Collision vs Comprehensive Insurance are a standard part of most car insurance policies, but exactly what they are is something of a mystery to most drivers. It may seem simpler to buy the cheapest policy and call it a day. However, the cheaper option might not help you in the long run, providing lesser coverage in the event your car is damaged. Comprehensive vs Collision Car Insurance are two common choices, and either or both might be right for you.
The primary purpose of collision coverage is to cover you for vehicle damage as a result of an accident. Collision will cover you for both accidents that are your fault or the fault of another driver. From minor dents and dings all the way up to full-blown car crunching can be repaired, or the insurance company can at least pay out enough money to make you whole again.
Compare the two types of coverage to help determine what you need to protect your vehicle.
Essentially, comprehensive coverage pays for repairs to your car when it’s damaged outside of an accident. This includes damage as a result of theft, vandalism, acts of nature, animals, and falling objects. Think of comprehensive coverage as an all-encompassing insurance option that protects your vehicle against physical damage caused by anything other than a collision — and protects you from having to pay for it. Below are just some of the possible scenarios that would be covered by comp insurance:
When it comes to comprehensive coverage, a deductible will apply to each accident. That means when you need to use it, you’ll need to pay that deductible. Here’s how it works.
Think about deductibles this way. If you needed to file a claim tomorrow, how much could you afford to pay without stressing your finances? Keep your deductible close to, but below, that amount.
Collision insurance, as we mentioned earlier, exists to cover damage to your car after a collision with another car or an object, regardless of who was at fault. Typically, collision insurance has a maximum limit of liability, aka a cap on the amount you’ll be paid out. You also have to pay a deductible before the coverage kicks in, which is usually $500 or $1,000. The lower your deductible, the higher your premiums will be and vice versa.
Collision insurance is optional for most drivers, but if you lease a car or are still paying a loan on it, then your lienholder or lender likely requires you to have collision insurance.
Because collision and comprehensive insurance have separate uses, neither is overall the better choice. Depending on your location and the kind of damage that your car will most likely encounter, you might find one to be more useful than the other. For instance, collision insurance will benefit people living in rougher terrain, as collision covers pothole damage as well as car-on-car collision accidents. Furthermore, city dwellers might want collision insurance to cover potential damages of getting clipped on narrow streets.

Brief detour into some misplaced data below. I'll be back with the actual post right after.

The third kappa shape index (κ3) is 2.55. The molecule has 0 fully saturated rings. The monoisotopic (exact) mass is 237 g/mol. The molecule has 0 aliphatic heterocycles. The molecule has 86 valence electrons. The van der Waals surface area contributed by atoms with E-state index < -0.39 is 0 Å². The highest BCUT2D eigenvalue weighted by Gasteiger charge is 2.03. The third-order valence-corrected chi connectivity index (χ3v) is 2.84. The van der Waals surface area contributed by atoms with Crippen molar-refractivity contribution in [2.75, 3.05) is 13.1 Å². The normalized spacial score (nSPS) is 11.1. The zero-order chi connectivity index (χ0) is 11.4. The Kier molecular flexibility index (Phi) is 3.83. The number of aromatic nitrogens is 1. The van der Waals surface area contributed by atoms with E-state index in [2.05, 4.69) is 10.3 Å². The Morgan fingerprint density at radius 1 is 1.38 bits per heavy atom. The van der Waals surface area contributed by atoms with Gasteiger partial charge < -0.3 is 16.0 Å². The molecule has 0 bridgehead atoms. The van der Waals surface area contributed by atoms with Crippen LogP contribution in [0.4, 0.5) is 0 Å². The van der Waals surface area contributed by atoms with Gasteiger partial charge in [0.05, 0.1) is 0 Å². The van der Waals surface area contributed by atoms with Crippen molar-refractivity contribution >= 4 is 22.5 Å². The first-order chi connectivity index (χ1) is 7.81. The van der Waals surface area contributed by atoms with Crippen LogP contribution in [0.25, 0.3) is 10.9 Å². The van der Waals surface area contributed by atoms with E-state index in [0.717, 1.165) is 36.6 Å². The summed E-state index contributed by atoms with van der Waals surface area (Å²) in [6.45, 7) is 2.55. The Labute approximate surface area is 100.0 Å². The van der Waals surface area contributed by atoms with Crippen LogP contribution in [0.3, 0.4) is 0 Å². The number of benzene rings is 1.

Collision coverage pays for vehicle damage caused by crashes, while comprehensive coverage pays for any other vehicle damage, such as theft or flood damage.
You must carry collision and comprehensive car insurance if you have an outstanding auto loan or leased the car. (If you own your car outright, you can decide if you need to pay for comprehensive and collision coverage.)
It makes sense to cancel comprehensive and collision insurance if:
Carefully evaluate the risks and benefits of canceling your collision and comprehensive coverage before taking the plunge.
At Great Plains Auto Body shop Omaha and Council Bluffs, we’re committed to giving you an unmatched level of service. As a company that’s been family owned and operated for more than 25 years, we’re dedicated to treating our customers as we would treat members of our own family. We’ll keep you informed throughout the entire repair process and make sure you’re satisfied when the job is complete. From estimating and detailing to collision repair and paint services, our ASE-certified mechanics and technicians make sure the job is done right and on time.